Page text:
Printer’s blog- Typefaces, what are they?
Typefaces – what are they?
Museum volunteer Chris Pink brings us another blog from the print workshop, taking a look at typefaces, what they are and how we use them.
Typefaces are the shape of the letters that we use to write down words either by hand or mechanically, using wood or metal type or via computers.
We are often asked what typefaces we use to print our posters and the easy answer is that we often haven’t a clue.
There are thousands of typefaces in use today and to identify just one amongst them is well nigh impossible; to give you an idea, we have a catalogue of typefaces issued by a German foundry in 1984; it lists 1,350 “western” typefaces, 34 Greek, 28 Cyrillic (Russian), 16 Arabic, 12 Indian, 4 Vietnamese, 2 Armenian and 2 Thai. Admittedly some are duplicated, so you get for instance, Caslon, Caslon Bold, Caslon Old Face, Caslon Condensed, Caslon Italic, and etc. but there are still lots and lots.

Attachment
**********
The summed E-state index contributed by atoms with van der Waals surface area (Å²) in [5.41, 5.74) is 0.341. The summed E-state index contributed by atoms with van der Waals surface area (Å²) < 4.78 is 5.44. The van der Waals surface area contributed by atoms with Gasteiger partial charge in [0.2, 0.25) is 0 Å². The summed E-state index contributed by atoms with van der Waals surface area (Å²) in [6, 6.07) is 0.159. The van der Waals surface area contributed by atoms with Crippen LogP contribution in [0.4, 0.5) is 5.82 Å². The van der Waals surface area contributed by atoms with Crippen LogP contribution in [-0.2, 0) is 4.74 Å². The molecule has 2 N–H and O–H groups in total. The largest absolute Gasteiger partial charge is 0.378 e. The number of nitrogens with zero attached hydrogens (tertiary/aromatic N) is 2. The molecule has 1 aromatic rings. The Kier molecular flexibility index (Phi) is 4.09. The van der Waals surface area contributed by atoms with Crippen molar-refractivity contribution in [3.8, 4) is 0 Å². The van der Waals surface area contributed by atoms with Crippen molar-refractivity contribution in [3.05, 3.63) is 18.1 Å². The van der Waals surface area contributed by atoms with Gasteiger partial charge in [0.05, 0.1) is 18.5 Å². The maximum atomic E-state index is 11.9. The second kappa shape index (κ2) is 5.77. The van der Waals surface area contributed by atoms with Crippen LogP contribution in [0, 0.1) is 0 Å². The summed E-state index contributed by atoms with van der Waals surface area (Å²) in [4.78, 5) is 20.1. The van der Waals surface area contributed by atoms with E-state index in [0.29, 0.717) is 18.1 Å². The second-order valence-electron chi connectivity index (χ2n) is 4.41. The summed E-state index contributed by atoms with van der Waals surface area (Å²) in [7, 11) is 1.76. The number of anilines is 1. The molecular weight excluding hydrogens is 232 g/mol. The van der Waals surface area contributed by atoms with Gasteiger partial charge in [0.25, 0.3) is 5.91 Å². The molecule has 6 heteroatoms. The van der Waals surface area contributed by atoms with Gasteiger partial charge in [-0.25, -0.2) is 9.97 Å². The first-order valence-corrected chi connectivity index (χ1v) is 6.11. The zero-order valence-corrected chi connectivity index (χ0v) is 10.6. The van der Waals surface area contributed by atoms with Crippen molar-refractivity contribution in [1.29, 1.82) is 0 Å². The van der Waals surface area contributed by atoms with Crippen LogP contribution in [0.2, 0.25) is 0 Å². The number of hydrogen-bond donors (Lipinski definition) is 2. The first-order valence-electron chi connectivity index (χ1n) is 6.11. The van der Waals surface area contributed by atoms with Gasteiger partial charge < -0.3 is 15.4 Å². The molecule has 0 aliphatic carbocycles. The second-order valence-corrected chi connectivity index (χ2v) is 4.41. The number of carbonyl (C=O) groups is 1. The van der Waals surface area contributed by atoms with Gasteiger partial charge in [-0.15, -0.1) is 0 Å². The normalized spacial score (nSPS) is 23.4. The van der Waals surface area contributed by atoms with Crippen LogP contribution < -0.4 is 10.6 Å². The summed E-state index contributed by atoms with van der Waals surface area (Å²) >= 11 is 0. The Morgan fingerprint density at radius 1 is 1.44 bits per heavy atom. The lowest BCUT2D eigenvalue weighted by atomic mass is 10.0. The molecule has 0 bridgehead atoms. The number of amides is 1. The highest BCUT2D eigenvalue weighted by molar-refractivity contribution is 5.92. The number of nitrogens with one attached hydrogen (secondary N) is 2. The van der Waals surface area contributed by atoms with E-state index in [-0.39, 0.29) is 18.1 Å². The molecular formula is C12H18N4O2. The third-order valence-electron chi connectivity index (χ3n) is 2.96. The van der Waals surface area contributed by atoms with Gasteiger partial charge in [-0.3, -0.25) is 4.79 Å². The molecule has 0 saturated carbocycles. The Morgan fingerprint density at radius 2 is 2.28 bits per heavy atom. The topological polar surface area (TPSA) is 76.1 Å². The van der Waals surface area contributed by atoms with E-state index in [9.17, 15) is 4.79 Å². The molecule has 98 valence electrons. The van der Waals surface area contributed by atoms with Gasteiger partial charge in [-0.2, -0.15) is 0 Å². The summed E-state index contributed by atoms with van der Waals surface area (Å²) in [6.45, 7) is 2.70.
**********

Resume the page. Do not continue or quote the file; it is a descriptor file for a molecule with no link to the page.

We can identify certain styles, mostly based on typefaces designed by 15th and 16th century type designers like Bodoni, Caslon, Baskerville and so on but there are many that we can only guess at.
The easiest letter to look at to identify common typefaces is the lower case letter “g”; it can be quite distinctive.
Some are easy to tell apart but some are very similar; a further complication is that lots of our larger wood type only have capital letters so we can’t use lower case letter “g” as a clue.
These are usually called “poster type” for the obvious reason that they were used to print large posters where lower case letters wouldn’t be needed and that is what we use that wood type for today at the Museum.
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